Let’s look at Trea Turner. His splits show he is a more consistent hitter. At home he is a .300 hitter with an OBP of .366 and a .486 slugging percentage. On the road, his line is .291-.340-.474. I like that consistency, especially in weekly head-to-head leagues. What if Story and Turner played their entire career on the road. The average season for Turner would be 112 runs scored, 22 homers, 73 RBI and 49 steals. Story would be 84-27-77-26. Add in their slash line stats and Turner looks a little better. So if you rank Turner ahead of Story, it isn’t crazy, especially if Story gets traded. But as of now, he plays for Colorado. Thus, at the end of the year, his power numbers will be better than Turner’s and that sneaks him into the second spot at this time.
Tier 2: Ready to Move Up
I still like the current placement of these players. Corey Seager can be ranked in the top five. If you are in a re-draft league where age makes no difference then Seager could be a top four shortstop. Then there’s Xander Bogaerts. Should he start the season ranked ahead of Adalberto Mondesi, especially if you are not concerned about steals? Bogaerts has sported a .500-plus slugging percentage for three straight seasons. Meanwhile, his 162-game average for his career is 97 runs scored, 20 homers, 89 RBI and 10 steals. Compare that to Mondesi’s 83-17-72-59 162-game average. For the next season or two, Bogaerts can easily bring in more bang for the buck. But Mondesi alone can win you steals, and that is important and why I would still rank him ahead of Bogaerts.
Tier 3: The Volatile Group
I discussed Carlos Correa and Javier Baez in the initial rankings post, so we don’t don’t need to go into them. So let’s look a little more at Tommy Edman. He could be ranked in the fourth tier, but I like the fact that he can play second, short and third and both corner outfield spots. But being versatile doesn’t mean anything in fantasy baseball if you can’t hit.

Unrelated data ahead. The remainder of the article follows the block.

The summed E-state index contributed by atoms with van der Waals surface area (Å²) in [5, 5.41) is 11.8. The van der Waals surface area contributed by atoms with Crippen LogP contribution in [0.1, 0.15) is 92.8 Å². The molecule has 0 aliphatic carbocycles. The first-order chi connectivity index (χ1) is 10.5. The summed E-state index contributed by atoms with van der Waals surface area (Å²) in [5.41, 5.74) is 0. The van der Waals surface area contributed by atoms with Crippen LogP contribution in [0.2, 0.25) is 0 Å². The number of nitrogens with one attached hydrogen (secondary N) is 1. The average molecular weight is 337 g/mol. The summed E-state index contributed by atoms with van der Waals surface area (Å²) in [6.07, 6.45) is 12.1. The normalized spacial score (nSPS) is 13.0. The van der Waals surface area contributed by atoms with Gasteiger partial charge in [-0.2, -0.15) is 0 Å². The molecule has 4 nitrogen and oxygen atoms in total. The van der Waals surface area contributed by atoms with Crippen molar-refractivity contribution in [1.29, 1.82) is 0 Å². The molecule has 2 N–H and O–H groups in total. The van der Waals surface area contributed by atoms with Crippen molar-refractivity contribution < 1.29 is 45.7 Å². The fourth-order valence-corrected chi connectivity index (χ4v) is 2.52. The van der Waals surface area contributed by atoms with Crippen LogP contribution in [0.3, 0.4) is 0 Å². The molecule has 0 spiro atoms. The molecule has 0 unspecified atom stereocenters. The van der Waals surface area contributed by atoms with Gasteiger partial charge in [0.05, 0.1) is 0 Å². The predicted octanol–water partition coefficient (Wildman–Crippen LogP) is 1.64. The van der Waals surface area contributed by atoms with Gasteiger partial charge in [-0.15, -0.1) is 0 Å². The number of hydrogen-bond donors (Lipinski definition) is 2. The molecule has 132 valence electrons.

Considering Edman is entering his third season, he doesn’t have a past to really gauge what he may do in the future. Last year did not live up to his 2019 debut, but over 162 games Edman averages 97 runs scored, 18 homers and 68 RBI with 19 steals. Do those averages play out in real life? In fantasy there are no absolutes – just hunches. My hunch tells me Edman is deserving of his ranking.
Tier 4: The Old and the Young
Of all the players in this group, Marcus Semien is the one who is most affected by my bias against the “old” players. At 30-years-old, Semien’s best days are behind him. And the biggest question is, what are his best days. Is he the player who finished third in MVP voting in 2019 when he had a slash line of .285-.369-.522? Looking at his prime years, no, he is not.
His previous career highs in average, OBP and slugging were .257-.325-.435, and those all came between 2015-2017. Is Semien the player who hit a career low .223 and posted a .374 slugging percentage, which was the second lowest of his career? I don’t think so. Hitting in a deep Blue Jays lineup, Semien will likely match is 162-game average of 22 homers and 72 RBI with a slash line of .254-.322-.425. Solid production and a reason to think he could jump into the top 15 as the season progresses. Once he gains eligibility at second base, his value will go up. And to save you time, what I just said applies to Didi Gregorius (minus the ability to play second base) – older shortstop who will give you solid production. Great for a redraft league, but if I’m thinking years down the line, give me the 25-year-old Edman.